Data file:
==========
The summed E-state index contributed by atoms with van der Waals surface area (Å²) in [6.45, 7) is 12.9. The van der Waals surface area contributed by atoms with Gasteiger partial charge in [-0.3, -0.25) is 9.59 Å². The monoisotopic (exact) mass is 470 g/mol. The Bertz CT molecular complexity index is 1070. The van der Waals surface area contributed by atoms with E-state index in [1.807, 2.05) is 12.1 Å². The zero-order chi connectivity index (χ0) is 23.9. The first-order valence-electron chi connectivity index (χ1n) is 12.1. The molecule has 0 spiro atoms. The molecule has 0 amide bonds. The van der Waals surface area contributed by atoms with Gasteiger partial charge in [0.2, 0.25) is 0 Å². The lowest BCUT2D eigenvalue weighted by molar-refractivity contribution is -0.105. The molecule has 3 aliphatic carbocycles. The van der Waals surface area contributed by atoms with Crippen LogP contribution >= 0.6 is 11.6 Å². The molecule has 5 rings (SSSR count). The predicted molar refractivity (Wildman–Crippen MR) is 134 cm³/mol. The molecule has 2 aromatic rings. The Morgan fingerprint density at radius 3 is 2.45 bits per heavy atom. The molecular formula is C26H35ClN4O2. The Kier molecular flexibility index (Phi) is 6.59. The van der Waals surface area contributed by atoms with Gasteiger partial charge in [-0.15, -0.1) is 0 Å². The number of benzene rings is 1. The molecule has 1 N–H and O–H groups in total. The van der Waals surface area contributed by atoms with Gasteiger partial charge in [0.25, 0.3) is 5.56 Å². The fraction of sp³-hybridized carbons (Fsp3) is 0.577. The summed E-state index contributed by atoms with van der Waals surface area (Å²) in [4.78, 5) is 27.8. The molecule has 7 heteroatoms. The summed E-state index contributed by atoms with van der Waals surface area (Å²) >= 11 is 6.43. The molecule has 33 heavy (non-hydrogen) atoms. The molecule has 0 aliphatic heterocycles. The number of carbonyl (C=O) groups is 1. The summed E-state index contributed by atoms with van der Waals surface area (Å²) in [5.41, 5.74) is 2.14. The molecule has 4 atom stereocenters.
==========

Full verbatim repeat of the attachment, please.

The summed E-state index contributed by atoms with van der Waals surface area (Å²) in [6.45, 7) is 12.9. The van der Waals surface area contributed by atoms with Gasteiger partial charge in [-0.3, -0.25) is 9.59 Å². The monoisotopic (exact) mass is 470 g/mol. The Bertz CT molecular complexity index is 1070. The van der Waals surface area contributed by atoms with E-state index in [1.807, 2.05) is 12.1 Å². The zero-order chi connectivity index (χ0) is 23.9. The first-order valence-electron chi connectivity index (χ1n) is 12.1. The molecule has 0 spiro atoms. The molecule has 0 amide bonds. The van der Waals surface area contributed by atoms with Gasteiger partial charge in [0.2, 0.25) is 0 Å². The lowest BCUT2D eigenvalue weighted by molar-refractivity contribution is -0.105. The molecule has 3 aliphatic carbocycles. The van der Waals surface area contributed by atoms with Crippen LogP contribution >= 0.6 is 11.6 Å². The molecule has 5 rings (SSSR count). The predicted molar refractivity (Wildman–Crippen MR) is 134 cm³/mol. The molecule has 2 aromatic rings. The Morgan fingerprint density at radius 3 is 2.45 bits per heavy atom. The molecular formula is C26H35ClN4O2. The Kier molecular flexibility index (Phi) is 6.59. The van der Waals surface area contributed by atoms with Gasteiger partial charge in [-0.15, -0.1) is 0 Å². The number of benzene rings is 1. The molecule has 1 N–H and O–H groups in total. The van der Waals surface area contributed by atoms with Gasteiger partial charge in [0.25, 0.3) is 5.56 Å². The fraction of sp³-hybridized carbons (Fsp3) is 0.577. The summed E-state index contributed by atoms with van der Waals surface area (Å²) in [4.78, 5) is 27.8. The molecule has 7 heteroatoms. The summed E-state index contributed by atoms with van der Waals surface area (Å²) >= 11 is 6.43. The molecule has 33 heavy (non-hydrogen) atoms. The molecule has 0 aliphatic heterocycles. The number of carbonyl (C=O) groups is 1. The summed E-state index contributed by atoms with van der Waals surface area (Å²) in [5.41, 5.74) is 2.14. The molecule has 4 atom stereocenters.